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Kenya Railways has proposed to construct an access road linking the Nairobi Inland Container Depot and the Southern bypass road in Nairobi, Kenya.

The proposed access road will have a total length of approximately 4.153km long and 21m wide. Starting at the west entrance of the ICD running through the inner boundary of the Nairobi National Park and the end forming a partial “pear-shaped “interchange with the Southern bypass road.

Environmental experts have submitted an Environmental Impact Assessment (EIA) report to the effect that the project will have a negative impact on the Nairobi National Park resulting in loss of habitat, vegetation, and compromising with the ability to provide vital ecosystem services.

Construction of the road may also cause change in wildlife behaviour due to disturbance effects that might be felt beyond the confines of the edges of the road, further says the report.

Public consultations for the project resulted in many people calling for the establishment of an alternative route for the project instead of the current project.

The other alternatives include construction of the access road along the outer boundary of the Nairobi National Park, construction of the access road under the Nairobi National Park as a tunnel linking it to the Southern Bypass road or abandoning the project altogether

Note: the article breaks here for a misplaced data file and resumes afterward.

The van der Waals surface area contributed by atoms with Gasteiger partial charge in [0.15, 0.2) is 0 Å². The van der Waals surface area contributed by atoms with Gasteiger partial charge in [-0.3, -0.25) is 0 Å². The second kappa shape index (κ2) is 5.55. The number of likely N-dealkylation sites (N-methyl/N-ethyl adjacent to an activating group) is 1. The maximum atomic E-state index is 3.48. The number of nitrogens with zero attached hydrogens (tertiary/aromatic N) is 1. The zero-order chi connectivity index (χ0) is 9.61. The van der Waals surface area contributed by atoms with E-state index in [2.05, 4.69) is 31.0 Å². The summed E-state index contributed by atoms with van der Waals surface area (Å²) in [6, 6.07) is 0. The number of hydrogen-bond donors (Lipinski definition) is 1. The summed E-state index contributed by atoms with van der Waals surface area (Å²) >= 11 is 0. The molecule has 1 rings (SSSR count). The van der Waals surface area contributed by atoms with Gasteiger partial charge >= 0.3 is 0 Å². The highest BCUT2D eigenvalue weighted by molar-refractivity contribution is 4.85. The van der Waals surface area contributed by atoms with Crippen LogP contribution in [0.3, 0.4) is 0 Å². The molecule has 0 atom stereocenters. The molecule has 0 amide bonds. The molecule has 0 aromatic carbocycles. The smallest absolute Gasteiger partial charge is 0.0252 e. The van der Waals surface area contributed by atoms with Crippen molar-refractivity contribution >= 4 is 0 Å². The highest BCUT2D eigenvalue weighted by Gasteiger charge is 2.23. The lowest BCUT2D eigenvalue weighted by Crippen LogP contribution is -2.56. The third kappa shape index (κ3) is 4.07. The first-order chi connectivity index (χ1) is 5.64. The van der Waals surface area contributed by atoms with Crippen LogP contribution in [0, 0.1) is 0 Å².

In total, the project as designed is expected to utilize more than 20 acres of land in the inner boundary of the eastern side of the National Park. As a result, environmental experts have advised the proponent of the project to compensate for this land by purchasing at least 10 times or more of similar land on the southern side of the park that is currently in danger of being fully developed thus preventing migration of wildlife.

Further, the purchased land must be subsequently gazetted as protected land belonging to Nairobi National Park. This will not only compensate for land but also aid in the conservation efforts for the Park.

They have also asked the proponent to compensate for loss of existing support facilities to the Park which include, the boundary fence, offices and wardens camp that will be lost to the project by constructing similar facilities the before work on the proposed road commences. In addition, the proponent is therefore advised to facilitate replanting of trees, shrubs and grass inside the park as directed by KWS.

The experts also noted that the proposed project is an important infrastructure that will link the Nairobi inland container depot and the southern bypass road enabling smooth and faster transportation of freight into the hinterland of the Northern corridor. This will enhance the ICD’s objective of decongesting the port of Mombasa as well as decongest Mombasa and other nearby feeder roads.

The City’s national park has recently come under a lot of encroachment pressure from various government as well as private interests including the standard gauge railway project. It remains to be seen whether and how the project will be implemented.